14 February 2018
“If you’ve got it, flaunt it!” In some way, most of us want to impress people with our gifts; maybe it’s our intellect or our physical appearance, or perhaps it’s even our devotion to God that we parade in front of others. Today’s gospel passage is clear that we must seek to impress God alone.
This requires a motives check-up. After all, motives matter when it comes to God. As we begin the season of Lent, we are reminded of the correct attitude that must accompany all our prayer, fasting and almsgiving.
Jesus says that when we fast,
“Put oil on your head and wash your face so that no one will know that you are fasting.”
So why are we marked with ashes, ashes being a biblical sign of repentance and fasting, on the same day in which we are told by Jesus not to do such a thing?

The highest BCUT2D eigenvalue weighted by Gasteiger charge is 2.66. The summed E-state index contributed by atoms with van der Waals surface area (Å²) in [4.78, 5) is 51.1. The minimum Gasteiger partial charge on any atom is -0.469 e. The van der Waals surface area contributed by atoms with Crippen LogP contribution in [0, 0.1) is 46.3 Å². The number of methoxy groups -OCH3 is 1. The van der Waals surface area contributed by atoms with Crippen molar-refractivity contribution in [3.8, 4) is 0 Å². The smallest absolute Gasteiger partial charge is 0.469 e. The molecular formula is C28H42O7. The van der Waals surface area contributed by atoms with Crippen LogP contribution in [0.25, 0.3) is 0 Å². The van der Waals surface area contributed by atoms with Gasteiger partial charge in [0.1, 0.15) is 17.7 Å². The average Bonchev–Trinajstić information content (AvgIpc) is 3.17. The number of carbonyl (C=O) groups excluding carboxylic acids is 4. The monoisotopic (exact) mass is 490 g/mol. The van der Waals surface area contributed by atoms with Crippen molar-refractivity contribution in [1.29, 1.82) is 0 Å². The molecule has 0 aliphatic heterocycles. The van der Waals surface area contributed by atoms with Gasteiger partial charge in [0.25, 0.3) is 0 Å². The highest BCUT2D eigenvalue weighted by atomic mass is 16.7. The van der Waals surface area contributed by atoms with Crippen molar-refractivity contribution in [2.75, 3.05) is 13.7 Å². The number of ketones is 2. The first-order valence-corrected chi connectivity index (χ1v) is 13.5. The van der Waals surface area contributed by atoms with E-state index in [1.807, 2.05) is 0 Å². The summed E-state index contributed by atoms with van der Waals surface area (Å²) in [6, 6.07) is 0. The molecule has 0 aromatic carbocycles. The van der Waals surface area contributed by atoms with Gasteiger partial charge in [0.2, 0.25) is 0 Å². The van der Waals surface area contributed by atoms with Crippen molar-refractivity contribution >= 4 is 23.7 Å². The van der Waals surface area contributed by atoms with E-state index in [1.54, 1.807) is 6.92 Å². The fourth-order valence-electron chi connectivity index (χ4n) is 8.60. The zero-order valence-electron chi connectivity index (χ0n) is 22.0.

Jesus regularly calls out hypocrisy and spiritual pride as it closes off a person from a genuine encounter with God.
As He says at the start of the passage,
“Be careful not to parade your good deeds before men to attract their notice.”
So why do we still apply ashes at the beginning of Lent?
The answer is to look closely at the sign on our foreheads: the sign of the cross.
On Ash Wednesday, we accept a mark of ashes on our forehead, a mark that will distinguish us publically as sinners. What we know privately about ourselves we show to the world. It is also a sign to the world that we have received something extraordinary and undeserved from the Lord Jesus. – the gift of a new start and the unexpected grace of another chance.
The sign of the cross and the repentance it invites is truly an anointing with priceless oil. One that cleanses us from our sin and motivates us to do good works purely out of love for God.